“The activity of actually making the painting, its successes and defeats, frequently is the most important factor we feel in the work, not simply how it ended up.” —Tony Smith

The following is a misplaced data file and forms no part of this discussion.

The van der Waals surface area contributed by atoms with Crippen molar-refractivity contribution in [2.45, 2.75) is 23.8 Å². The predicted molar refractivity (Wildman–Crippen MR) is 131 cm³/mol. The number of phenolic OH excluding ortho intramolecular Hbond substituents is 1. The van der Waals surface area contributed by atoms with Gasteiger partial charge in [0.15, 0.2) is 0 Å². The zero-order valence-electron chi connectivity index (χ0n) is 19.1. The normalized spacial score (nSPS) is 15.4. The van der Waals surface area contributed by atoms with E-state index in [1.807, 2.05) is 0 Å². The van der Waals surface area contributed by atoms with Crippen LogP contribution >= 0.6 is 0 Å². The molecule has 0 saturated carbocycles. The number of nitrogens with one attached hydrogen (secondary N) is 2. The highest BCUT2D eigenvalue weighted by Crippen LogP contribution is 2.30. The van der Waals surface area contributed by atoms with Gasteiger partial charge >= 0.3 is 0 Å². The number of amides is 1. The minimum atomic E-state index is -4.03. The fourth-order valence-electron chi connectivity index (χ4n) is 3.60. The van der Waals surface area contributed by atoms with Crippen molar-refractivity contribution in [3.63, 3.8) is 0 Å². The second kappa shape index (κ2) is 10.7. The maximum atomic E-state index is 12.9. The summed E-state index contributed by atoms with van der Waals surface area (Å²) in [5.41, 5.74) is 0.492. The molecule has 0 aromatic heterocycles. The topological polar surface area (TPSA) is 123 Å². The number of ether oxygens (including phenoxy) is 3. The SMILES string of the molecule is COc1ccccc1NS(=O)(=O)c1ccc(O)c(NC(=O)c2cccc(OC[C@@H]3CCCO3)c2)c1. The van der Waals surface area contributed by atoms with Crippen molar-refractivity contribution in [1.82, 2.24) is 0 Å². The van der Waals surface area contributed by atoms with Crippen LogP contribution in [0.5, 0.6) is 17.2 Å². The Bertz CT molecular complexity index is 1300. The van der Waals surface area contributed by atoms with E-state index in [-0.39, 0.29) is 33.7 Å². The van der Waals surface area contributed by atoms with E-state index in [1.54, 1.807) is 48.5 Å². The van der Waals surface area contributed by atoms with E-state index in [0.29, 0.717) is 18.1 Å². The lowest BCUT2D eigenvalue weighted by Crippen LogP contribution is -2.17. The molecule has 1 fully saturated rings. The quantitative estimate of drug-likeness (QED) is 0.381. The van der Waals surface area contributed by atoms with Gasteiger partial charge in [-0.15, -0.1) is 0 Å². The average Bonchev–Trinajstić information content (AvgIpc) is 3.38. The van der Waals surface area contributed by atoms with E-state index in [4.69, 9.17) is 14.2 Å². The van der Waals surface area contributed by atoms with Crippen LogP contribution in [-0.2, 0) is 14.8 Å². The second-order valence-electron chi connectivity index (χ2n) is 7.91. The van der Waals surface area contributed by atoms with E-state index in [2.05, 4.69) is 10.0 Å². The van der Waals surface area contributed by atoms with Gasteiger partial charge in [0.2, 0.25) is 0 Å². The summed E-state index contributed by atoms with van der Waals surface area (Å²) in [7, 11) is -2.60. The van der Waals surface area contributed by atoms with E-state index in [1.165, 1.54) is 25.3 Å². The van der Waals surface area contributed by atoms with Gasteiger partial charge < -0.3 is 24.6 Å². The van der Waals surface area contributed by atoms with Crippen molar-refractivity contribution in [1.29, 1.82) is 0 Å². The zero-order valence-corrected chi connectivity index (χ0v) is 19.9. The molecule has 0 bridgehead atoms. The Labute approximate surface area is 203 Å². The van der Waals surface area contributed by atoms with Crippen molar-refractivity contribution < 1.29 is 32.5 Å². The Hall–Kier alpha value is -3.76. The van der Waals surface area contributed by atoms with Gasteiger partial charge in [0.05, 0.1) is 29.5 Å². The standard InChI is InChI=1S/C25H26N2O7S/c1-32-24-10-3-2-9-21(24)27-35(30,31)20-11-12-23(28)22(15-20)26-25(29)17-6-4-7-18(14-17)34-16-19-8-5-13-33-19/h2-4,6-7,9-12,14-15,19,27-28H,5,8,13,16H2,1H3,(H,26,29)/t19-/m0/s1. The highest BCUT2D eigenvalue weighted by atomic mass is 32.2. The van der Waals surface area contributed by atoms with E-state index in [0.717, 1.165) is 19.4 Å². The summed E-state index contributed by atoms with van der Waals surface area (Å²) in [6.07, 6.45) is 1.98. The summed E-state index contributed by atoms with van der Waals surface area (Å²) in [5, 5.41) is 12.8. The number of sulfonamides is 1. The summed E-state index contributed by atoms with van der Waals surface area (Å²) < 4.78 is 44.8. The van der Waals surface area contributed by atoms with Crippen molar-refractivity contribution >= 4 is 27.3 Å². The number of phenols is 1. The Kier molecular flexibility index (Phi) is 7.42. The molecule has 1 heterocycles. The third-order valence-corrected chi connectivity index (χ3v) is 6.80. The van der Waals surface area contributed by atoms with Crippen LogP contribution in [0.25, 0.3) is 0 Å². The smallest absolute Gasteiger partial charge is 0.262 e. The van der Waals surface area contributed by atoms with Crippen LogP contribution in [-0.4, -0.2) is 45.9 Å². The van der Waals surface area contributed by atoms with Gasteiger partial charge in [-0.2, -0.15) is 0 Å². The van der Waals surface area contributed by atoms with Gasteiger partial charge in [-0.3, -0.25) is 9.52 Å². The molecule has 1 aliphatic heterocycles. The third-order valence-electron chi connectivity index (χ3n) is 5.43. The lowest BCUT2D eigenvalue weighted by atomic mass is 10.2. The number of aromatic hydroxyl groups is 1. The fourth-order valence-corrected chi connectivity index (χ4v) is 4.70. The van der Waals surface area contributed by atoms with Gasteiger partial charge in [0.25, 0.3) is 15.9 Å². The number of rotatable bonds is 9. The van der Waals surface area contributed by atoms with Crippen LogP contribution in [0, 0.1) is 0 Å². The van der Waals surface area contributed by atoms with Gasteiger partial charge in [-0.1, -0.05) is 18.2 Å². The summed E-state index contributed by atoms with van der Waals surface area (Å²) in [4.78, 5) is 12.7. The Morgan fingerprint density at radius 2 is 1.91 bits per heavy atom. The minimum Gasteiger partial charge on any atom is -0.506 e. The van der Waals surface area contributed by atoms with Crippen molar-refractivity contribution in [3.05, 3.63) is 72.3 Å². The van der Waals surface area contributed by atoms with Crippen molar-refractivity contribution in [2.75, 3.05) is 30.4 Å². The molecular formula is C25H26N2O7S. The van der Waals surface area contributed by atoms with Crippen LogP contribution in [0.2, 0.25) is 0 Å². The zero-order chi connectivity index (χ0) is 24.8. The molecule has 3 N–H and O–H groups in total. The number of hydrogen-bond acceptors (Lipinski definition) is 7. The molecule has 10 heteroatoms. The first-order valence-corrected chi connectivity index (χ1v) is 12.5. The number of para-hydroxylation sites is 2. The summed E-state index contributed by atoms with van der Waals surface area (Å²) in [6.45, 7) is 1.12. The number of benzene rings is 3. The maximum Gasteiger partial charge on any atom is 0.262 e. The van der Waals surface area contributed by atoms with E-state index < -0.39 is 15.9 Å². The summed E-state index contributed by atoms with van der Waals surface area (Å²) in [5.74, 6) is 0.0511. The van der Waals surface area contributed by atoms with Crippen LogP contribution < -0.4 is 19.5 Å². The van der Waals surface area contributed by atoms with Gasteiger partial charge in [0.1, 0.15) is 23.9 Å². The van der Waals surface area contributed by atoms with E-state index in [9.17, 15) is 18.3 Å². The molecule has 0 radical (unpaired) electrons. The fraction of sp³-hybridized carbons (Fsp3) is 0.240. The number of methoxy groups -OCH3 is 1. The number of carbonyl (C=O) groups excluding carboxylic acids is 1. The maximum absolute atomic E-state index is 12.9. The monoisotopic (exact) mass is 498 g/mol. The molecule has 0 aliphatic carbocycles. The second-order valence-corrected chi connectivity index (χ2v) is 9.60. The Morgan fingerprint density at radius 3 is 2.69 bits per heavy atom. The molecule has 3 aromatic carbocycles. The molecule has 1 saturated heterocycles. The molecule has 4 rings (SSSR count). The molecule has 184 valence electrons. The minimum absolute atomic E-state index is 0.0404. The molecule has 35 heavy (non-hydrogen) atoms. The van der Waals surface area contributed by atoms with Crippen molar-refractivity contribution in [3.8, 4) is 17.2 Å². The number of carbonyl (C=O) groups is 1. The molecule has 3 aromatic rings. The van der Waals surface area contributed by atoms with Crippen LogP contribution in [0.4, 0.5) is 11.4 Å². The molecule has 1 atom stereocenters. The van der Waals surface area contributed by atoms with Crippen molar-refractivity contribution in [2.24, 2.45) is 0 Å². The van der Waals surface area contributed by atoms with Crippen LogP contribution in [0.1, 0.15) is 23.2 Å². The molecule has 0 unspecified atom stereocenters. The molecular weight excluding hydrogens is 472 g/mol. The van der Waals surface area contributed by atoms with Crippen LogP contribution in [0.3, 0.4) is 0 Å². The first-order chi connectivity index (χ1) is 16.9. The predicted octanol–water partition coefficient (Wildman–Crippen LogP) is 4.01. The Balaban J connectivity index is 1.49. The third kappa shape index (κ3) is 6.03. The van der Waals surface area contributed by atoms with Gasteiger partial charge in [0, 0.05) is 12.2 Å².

I must have been among the last tourists to encounter the UMFA collection in its previous home, just as it was about to be relocated to the Marcia and John Price Museum Building. I retain several clear memories of that visit, perhaps the clearest being a conversation with one of the staff, of whom I’d asked an old, ritual question. That query, not something to be asked of the faint of heart, is this: If the institution we’re standing in caught fire, and you could only carry out one object, which one would you choose? Though this was my first visit, I already had an answer, and I suppose it was the right one, because the employee I spoke with made the very same choice. We both chose ‘”Dance Around the Maypole,” painted by Pieter Brueghel the Younger between 1620 and 1625. Pieter’s father belongs on the first rank of all artists, and painted during one of the most tumultuous moments in European history, at the end of the Renaissance and the start of the Reformation. He stands almost alone in the gulf between the two richest periods of art history—the Renaissance and the Baroque. Brueghel chose his subject matter from real life, painting peasant life and the cycle of the seasons as they lived them, and left behind two sons who both became painters in turn. Pieter the Younger showed less skill than his brother, Jan the Elder, and primarily produced copies of his father’s work. But he did paint a few original compositions, and UMFA’s oil is one of those rare birds. In it, before a meticulously realized background marked by recently discovered atmospheric perspective, accurately portrayed peasant farmers eat, drink, vomit, wrestle, flirt, quarrel, compete, converse, tell tall tales, and urinate indiscreetly. It holds the whole world, as it was and is, in a space 20 by 30 inches.